We are thrifty people, so it worked out great Valentine’s Day was Half Price Day. Michele and I share a love of books. We’ve even written one together, “The Secret Kingdom,” which was quite an adventure in itself.

Once inside the VNSA Book Sale we both went to the Art section, excitedly showing each other new discoveries. Eventually Michele headed off to explore some other favorite topics, but I stayed, determined to see everything. By the time I left the section, I had already found so many books it was hard to carry them.

Art books are very important to me. Art is a continuum; what we are doing now in art right is part of an on-going story as old as humanity itself. I love to see what was done before, because real art is always remains relevant, no matter when or where it was made. I find it inspirational, plus exposing myself to all those pictures and ideas is crucial to the process I call “feeding the image bank.” I never know when what I see might trigger the visions so vital to my own work.

We found many other wonderful books that day, books on faith, history and nature, and some fiction as well. But the most exciting part for me were the volumes on art. All told, we probably spent less than $30 on an immense boost to our art library. I was very selective. I put much more back than I actually bought.

In review of my purchases, I can see now how what I actually picked was influenced by a growing concern in my life: the nature of the American artist. What is the art of this very special place, and what does it look like in these times? You’ll never find out by looking at the offerings of the art establishment. That’s why contemporary art is suffering a crisis of relevance. That is why Remodernism is rising to sweep away the corrupted old hierarchies and renew the art spirit.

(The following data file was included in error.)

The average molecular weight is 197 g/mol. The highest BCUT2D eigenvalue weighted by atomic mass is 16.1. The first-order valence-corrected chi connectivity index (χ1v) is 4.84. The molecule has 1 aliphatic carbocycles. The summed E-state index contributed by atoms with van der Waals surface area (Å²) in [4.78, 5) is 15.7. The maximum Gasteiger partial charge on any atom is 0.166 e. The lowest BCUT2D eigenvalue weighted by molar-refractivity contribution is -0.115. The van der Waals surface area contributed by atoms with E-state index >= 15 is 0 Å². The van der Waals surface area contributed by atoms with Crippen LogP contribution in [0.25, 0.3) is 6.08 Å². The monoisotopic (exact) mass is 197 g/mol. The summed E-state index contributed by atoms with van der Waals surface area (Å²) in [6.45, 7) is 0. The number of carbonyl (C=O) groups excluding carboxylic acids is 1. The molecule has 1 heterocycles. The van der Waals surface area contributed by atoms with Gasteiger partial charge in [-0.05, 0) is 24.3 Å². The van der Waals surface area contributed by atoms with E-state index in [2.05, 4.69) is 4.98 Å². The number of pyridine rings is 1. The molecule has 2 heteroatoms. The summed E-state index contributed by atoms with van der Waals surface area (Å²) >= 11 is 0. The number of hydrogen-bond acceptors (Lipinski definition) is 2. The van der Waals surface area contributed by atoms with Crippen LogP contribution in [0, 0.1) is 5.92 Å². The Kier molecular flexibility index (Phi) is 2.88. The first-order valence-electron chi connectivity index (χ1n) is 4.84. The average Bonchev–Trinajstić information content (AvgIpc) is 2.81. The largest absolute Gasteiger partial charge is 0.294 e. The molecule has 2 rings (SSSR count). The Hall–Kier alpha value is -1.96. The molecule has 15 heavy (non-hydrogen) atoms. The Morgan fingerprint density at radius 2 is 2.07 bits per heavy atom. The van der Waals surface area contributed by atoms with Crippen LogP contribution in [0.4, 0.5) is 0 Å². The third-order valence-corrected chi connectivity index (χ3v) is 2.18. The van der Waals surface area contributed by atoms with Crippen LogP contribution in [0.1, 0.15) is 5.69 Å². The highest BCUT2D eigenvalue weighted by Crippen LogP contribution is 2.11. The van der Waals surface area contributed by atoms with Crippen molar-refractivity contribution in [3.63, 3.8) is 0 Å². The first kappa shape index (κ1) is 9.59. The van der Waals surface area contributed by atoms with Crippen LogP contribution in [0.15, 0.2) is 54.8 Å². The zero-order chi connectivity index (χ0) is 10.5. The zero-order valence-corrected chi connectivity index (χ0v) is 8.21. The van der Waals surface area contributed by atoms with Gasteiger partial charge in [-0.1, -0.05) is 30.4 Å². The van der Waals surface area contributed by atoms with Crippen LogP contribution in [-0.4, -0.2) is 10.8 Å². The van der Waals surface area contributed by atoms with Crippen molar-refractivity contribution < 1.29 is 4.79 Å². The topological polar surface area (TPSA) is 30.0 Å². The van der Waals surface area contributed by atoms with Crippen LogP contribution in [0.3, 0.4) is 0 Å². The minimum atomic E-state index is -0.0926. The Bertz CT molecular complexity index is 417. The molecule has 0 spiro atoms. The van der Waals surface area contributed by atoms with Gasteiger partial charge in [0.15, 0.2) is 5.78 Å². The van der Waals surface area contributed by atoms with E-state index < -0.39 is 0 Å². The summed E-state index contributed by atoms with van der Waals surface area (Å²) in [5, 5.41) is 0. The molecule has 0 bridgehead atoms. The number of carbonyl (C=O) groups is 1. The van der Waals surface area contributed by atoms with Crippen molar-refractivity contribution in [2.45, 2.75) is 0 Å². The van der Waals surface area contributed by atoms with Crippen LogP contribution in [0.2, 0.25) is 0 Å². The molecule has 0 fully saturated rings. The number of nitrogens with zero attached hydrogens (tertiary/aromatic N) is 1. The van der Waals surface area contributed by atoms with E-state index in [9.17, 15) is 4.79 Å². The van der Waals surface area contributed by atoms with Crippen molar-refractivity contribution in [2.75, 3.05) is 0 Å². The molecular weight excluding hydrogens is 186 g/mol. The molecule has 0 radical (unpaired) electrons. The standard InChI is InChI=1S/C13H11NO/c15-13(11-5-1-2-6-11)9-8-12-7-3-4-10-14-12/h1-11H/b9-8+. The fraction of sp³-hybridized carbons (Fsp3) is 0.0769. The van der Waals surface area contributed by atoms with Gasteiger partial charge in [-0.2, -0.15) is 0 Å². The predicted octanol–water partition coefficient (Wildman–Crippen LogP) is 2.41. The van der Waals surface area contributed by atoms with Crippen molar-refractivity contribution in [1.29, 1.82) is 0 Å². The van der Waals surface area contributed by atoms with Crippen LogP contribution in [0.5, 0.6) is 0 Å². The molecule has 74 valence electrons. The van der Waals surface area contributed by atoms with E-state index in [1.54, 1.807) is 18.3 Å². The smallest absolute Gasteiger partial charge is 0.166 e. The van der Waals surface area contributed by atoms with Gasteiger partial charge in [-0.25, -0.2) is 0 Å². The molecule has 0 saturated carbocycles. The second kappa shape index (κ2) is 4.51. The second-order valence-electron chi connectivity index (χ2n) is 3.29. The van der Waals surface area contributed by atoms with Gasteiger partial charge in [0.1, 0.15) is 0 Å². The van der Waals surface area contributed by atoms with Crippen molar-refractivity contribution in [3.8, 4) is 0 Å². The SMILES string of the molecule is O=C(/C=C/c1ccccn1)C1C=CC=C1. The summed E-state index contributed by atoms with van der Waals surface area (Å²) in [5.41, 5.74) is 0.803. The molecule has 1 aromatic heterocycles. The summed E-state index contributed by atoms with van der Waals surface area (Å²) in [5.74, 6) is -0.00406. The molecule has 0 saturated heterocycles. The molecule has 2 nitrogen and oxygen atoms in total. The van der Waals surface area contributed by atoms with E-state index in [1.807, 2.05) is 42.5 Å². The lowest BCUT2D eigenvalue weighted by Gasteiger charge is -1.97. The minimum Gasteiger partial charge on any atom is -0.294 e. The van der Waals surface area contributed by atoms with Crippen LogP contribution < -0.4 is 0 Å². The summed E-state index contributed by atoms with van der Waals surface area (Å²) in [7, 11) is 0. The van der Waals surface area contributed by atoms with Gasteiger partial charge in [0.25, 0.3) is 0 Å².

Here is a list of our Art Book finds that day, and some notes on their significance. Listed roughly in order of size:

  1. Thomas Hart Benton – mostly black and white images from the American Regionalist painter
  2. Dali Jewels – color photos of jewelry designed by the great Surrealist
  3. Oskar Kokoschka – brief biography and mostly color images by the Expressionist painter
  4. The Wordsworth Dictionary of Symbolism – as a painter in the Symbolist tradition, I am very aware that at its best my art is full of archetypal meanings that come upon me from outside of myself. Like in a dream, I’m shown a picture that is full of significance. Afterwards, looking up the visions that appear to me is very educational, and help me understand what is being conveyed.
  5. Rodin: His Sculptures, Drawings, and Watercolors– Biography, commentary, and black and white images from across the range of Rodin’s artistic output
  6. Great Housewives of Art – a fun collection of domestic themed art
  7. O’Keeffe & Stieglitz – biography on one of the great romances and partnerships in art, between Georgia O’Keeffe and photographer/gallerist Alfred Stieglitz
  8. Alfred P. Ryder – A real score, a color and black and white illustrated book on one of my favorite artists, Alfred Pinkham Ryder